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7th Cavalry Ia Drang LZ Xray and LZ Albany


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#1 Salvage Sailor

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Posted 19 December 2017 - 12:51 PM

Aloha Everyone,

 

Many of our members are familiar with the battle at LZ Xray in November 1965 due to the film "We Were Soldiers".  But many of you, especially the younger members are not familiar with the entire story of the week long battle as you're not read the book nor many of the first hand contemporary accounts.  The battle at LZ Albany resulted in far more US casualties than Xray and was largely ignored and the details suppressed by the Army at the time.

 

In 1993 when the book was first being published, there was a first hand account aired of Hal Moore and several of the other members of both 1/7 and 2/7 returning to Vietnam for the first time since the battle 28 years before.  The battle at LZ Xray is now quite familiar to many due to the movie, but the battle fought the next day by 2/7 at LZ Albany is unknown to all but those who seek it out.

 

This first hand documentary with interviews by Hal Moore, Joe Galloway, Bruce Crandall, Jack Smith, Larry Gwin, George Forrest, etc.

 

The first two parts are the story of 1/7 LZ Xray up to when they were relieved by 2/7.  The second two parts are "The Walk In The Sun" resulting in the ambush and decimation of 2/7 at LZ Albany including the story of Jack Smith.

 

 

 

 

 

 

 

 



#2 Salvage Sailor

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Posted 19 December 2017 - 12:55 PM

"The Walk In The Sun" resulting in the ambush and decimation of 2/7 at LZ Albany including the story of Jack Smith. 

Well worth reading, his first hand contemporary and detailed account of the fight (1967 Saturday Evening Post account by Jack Smith  http://www.vietnamwa...g/news.php?id=1  )

 

 

 

 

 


Edited by Salvage Sailor, 19 December 2017 - 05:12 PM.


#3 gwb123

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Posted 19 December 2017 - 04:21 PM

The story of LZ Albany will rip your heart out.  It was one of those costly lessons that we seem to repeat conflict after conflict.

 

Once you've read it, you will understand why it was not included in the movie.

 

One of the most moving parts of the story is when the survivors of LZ Xray mounted up to go provide those who were caught in the ambush at LZ Albany.  A true story of strength and endurance.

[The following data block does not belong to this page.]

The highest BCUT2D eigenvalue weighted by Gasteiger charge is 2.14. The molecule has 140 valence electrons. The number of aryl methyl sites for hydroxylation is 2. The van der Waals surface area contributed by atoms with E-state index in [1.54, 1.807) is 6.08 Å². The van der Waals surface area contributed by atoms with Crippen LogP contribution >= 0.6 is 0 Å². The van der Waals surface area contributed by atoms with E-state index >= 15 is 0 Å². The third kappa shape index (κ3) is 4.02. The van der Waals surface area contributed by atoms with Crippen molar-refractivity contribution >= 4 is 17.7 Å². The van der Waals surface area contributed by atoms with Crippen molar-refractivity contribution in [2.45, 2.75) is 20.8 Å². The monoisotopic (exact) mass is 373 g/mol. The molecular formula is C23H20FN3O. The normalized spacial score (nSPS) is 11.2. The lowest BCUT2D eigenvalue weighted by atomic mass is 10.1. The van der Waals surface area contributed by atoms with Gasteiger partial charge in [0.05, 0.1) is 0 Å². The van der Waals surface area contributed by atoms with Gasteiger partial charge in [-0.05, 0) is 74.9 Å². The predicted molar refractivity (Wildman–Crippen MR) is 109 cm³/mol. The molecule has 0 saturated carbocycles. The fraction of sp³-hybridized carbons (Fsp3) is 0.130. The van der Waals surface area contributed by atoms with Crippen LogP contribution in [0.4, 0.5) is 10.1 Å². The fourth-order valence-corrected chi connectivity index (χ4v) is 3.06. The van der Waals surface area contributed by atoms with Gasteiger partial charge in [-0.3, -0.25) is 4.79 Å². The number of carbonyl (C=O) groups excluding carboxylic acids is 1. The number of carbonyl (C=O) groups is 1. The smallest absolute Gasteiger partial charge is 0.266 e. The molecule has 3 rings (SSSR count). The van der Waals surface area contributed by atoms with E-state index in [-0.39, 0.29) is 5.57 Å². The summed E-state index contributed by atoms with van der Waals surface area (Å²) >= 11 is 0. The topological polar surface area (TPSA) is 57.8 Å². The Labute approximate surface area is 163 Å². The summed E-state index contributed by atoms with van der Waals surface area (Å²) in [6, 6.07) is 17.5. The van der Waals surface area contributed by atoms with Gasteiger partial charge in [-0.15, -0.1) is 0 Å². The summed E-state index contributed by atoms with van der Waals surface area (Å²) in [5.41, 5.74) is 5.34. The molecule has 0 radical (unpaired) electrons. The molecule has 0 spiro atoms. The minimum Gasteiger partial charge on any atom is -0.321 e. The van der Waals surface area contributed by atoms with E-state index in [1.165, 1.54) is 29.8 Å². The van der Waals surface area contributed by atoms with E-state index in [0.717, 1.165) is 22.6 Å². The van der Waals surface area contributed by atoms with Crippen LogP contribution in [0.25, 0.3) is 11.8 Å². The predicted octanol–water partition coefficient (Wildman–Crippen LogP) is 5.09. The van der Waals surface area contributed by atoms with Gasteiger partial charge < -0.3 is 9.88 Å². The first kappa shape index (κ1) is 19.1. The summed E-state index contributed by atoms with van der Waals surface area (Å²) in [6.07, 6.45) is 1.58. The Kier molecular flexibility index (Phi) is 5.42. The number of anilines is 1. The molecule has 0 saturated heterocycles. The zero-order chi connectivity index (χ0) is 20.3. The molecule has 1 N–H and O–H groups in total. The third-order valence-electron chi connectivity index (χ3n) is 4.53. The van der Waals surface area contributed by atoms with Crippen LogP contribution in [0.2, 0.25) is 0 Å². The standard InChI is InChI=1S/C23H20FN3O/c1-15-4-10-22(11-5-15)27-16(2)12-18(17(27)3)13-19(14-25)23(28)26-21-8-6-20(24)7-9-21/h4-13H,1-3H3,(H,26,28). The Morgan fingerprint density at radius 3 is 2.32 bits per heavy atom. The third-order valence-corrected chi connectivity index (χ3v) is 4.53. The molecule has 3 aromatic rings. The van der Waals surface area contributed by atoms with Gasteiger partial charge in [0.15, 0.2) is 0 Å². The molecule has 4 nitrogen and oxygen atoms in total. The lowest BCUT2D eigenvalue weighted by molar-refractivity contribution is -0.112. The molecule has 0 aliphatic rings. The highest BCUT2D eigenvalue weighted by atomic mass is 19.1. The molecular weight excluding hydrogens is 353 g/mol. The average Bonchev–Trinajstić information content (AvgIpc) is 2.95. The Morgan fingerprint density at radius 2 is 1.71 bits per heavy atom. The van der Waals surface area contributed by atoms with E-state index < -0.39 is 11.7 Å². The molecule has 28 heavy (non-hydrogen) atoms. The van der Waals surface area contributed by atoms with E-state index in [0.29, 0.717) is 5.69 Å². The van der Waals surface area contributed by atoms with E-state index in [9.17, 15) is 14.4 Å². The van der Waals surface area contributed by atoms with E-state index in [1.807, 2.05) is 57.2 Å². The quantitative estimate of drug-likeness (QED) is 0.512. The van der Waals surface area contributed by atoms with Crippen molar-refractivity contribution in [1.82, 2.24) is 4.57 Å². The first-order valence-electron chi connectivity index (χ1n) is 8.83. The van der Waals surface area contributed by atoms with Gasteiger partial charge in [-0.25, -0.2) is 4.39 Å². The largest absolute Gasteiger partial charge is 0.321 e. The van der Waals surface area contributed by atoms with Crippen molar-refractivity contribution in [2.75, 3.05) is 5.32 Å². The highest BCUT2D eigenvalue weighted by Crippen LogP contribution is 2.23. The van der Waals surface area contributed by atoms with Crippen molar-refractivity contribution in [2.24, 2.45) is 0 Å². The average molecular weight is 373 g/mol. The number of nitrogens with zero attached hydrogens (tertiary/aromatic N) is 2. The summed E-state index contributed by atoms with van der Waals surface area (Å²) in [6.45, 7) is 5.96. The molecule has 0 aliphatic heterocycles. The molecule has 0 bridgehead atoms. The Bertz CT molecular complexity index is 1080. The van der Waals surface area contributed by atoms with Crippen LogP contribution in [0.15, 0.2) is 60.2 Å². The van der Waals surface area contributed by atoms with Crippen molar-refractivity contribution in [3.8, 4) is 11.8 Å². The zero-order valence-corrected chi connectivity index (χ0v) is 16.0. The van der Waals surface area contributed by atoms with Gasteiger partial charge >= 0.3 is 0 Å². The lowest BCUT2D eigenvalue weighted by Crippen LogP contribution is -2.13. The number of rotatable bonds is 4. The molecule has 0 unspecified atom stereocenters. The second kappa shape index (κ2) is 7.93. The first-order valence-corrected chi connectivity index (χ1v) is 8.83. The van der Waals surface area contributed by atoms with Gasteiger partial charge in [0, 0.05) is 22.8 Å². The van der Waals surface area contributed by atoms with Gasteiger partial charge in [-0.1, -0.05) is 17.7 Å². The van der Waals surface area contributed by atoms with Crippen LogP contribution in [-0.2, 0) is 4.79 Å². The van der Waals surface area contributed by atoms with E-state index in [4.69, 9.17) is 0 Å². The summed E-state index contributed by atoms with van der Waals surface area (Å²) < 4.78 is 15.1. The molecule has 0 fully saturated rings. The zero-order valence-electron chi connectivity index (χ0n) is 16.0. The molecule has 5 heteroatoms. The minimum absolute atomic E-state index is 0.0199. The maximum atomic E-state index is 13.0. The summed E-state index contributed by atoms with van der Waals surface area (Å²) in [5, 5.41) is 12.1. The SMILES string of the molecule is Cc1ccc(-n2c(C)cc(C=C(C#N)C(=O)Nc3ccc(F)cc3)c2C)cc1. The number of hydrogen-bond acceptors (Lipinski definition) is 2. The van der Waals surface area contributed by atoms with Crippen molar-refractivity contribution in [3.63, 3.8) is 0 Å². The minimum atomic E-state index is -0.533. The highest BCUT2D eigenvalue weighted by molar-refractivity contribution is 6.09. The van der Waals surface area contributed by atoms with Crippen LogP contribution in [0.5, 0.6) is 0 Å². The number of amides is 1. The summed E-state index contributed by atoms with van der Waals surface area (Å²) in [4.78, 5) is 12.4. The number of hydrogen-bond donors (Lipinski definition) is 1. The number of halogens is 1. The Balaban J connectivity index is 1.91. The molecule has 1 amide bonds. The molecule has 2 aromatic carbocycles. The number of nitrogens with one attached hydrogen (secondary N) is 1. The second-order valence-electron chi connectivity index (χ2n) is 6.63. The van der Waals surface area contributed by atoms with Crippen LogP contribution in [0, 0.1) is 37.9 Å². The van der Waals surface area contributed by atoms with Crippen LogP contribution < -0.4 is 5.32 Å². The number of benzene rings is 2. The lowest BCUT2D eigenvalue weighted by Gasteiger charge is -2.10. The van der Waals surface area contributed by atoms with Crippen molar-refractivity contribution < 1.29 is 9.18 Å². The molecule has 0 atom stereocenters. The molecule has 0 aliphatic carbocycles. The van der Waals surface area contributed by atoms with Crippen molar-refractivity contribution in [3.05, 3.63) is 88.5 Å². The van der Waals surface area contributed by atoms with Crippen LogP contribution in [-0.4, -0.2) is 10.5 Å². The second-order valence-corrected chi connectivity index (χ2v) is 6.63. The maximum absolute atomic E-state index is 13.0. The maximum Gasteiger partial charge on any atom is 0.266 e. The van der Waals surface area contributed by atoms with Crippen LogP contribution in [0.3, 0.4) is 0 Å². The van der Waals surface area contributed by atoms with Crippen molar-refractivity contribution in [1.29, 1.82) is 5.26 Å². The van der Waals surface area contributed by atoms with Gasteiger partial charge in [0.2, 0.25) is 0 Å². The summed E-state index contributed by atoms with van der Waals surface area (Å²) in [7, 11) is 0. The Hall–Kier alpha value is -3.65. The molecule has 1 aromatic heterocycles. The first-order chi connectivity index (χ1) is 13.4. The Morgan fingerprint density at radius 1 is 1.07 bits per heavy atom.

#4 Salvage Sailor

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Posted 19 December 2017 - 05:11 PM

The story of LZ Albany will rip your heart out.  It was one of those costly lessons that we seem to repeat conflict after conflict.

 

Once you've read it, you will understand why it was not included in the movie.

 

One of the most moving parts of the story is when the survivors of LZ Xray mounted up to go provide those who were caught in the ambush at LZ Albany.  A true story of strength and endurance. 

 

That's the story of Captain Rick Rescorla, going to the relief of 2/7 at Albany after being in the thick of the fight at Xray.  Rescorla is not covered in the documentary above and he was truly an American (and British) hero.  I knew Rick when I worked in NYC and was at the Trade Center during the first bombing in 1993.  He was killed in the 9/11 attack at the World Trade Center.  Bio  https://en.wikipedia...i/Rick_Rescorla

 

9/11, LZ X-Ray, LZ Albany and Rick Rescorla

 

On September 11, 2001, Rick Rescorla watched the north tower burn out of his window on the 44th floor of the south tower. Despite Port Authority Police stating to stay in the building, he ordered fellow Morgan Stanley Dean Witter employees floor by floor to evacuate.
 
They were halfway down to the ground floor when the second airliner hit the south tower. Rick Rescorla did not panic. Using a bullhorn, he sang to his team, just as he sang to his Soldiers in Vietnam. He helped keep everyone calm by singing God Bless America and old Welsh miner songs. He kept saying, “today is a day to be proud to be American.” Of the firm’s 2,700 employees, all but six survived. He led them to safety and returned into the tower with firefighters to help clear the building. Rick Rescorla paid the ultimate sacrifice for his country that day. His body was never recovered.
 
Rescorla’s bravery is also remembered in the battles of LZ X-Ray and LZ Albany. He earned a Silver Star for his leadership of Bravo Company 2nd Battalion 7th U.S. Cavalry, 1st Cavalry Division (Airmobile) during those November 1965 battles. The battalion fought its way out of Albany, however, it weighed heavy on his heart that 305 Americans died in the la Drang Valley. After the Army, he used his GI bill and earned two degrees. He also trained officers in the Oklahoma National Guard and security guards in hand-to-hand combat. He later retired from the Army Reserve as a Colonel.

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#5 Garandomatic

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Posted 19 December 2017 - 05:53 PM

Amazing man, rescorla. I read about his story and Albany in the sequel to We Were Soldiers called We Are Soldiers Still. Darned good read.


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